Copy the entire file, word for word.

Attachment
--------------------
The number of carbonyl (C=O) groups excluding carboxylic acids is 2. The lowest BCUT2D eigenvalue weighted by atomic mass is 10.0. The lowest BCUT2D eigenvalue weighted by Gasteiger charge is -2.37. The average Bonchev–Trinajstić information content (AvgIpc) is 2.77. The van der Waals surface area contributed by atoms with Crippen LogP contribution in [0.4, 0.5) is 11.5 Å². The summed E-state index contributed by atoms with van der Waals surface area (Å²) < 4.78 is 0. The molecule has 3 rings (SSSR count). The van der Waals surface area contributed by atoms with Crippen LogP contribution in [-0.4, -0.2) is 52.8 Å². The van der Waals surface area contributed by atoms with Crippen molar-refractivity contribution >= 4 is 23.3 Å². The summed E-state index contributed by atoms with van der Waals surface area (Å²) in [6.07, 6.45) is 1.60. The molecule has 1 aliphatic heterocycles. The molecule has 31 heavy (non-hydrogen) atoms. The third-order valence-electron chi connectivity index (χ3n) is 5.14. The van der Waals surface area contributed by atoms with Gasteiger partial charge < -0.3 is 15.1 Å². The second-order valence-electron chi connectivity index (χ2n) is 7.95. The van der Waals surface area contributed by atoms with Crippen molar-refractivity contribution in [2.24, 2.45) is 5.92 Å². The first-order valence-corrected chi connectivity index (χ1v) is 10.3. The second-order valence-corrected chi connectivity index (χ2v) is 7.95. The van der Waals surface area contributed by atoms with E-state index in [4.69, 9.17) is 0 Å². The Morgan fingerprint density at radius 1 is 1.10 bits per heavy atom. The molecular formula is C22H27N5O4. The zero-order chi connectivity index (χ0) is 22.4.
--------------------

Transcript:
The number of carbonyl (C=O) groups excluding carboxylic acids is 2. The lowest BCUT2D eigenvalue weighted by atomic mass is 10.0. The lowest BCUT2D eigenvalue weighted by Gasteiger charge is -2.37. The average Bonchev–Trinajstić information content (AvgIpc) is 2.77. The van der Waals surface area contributed by atoms with Crippen LogP contribution in [0.4, 0.5) is 11.5 Å². The summed E-state index contributed by atoms with van der Waals surface area (Å²) < 4.78 is 0. The molecule has 3 rings (SSSR count). The van der Waals surface area contributed by atoms with Crippen LogP contribution in [-0.4, -0.2) is 52.8 Å². The van der Waals surface area contributed by atoms with Crippen molar-refractivity contribution >= 4 is 23.3 Å². The summed E-state index contributed by atoms with van der Waals surface area (Å²) in [6.07, 6.45) is 1.60. The molecule has 1 aliphatic heterocycles. The molecule has 31 heavy (non-hydrogen) atoms. The third-order valence-electron chi connectivity index (χ3n) is 5.14. The van der Waals surface area contributed by atoms with Gasteiger partial charge < -0.3 is 15.1 Å². The second-order valence-electron chi connectivity index (χ2n) is 7.95. The van der Waals surface area contributed by atoms with Crippen molar-refractivity contribution in [2.24, 2.45) is 5.92 Å². The first-order valence-corrected chi connectivity index (χ1v) is 10.3. The second-order valence-corrected chi connectivity index (χ2v) is 7.95. The van der Waals surface area contributed by atoms with E-state index in [4.69, 9.17) is 0 Å². The Morgan fingerprint density at radius 1 is 1.10 bits per heavy atom. The molecular formula is C22H27N5O4. The zero-order chi connectivity index (χ0) is 22.4.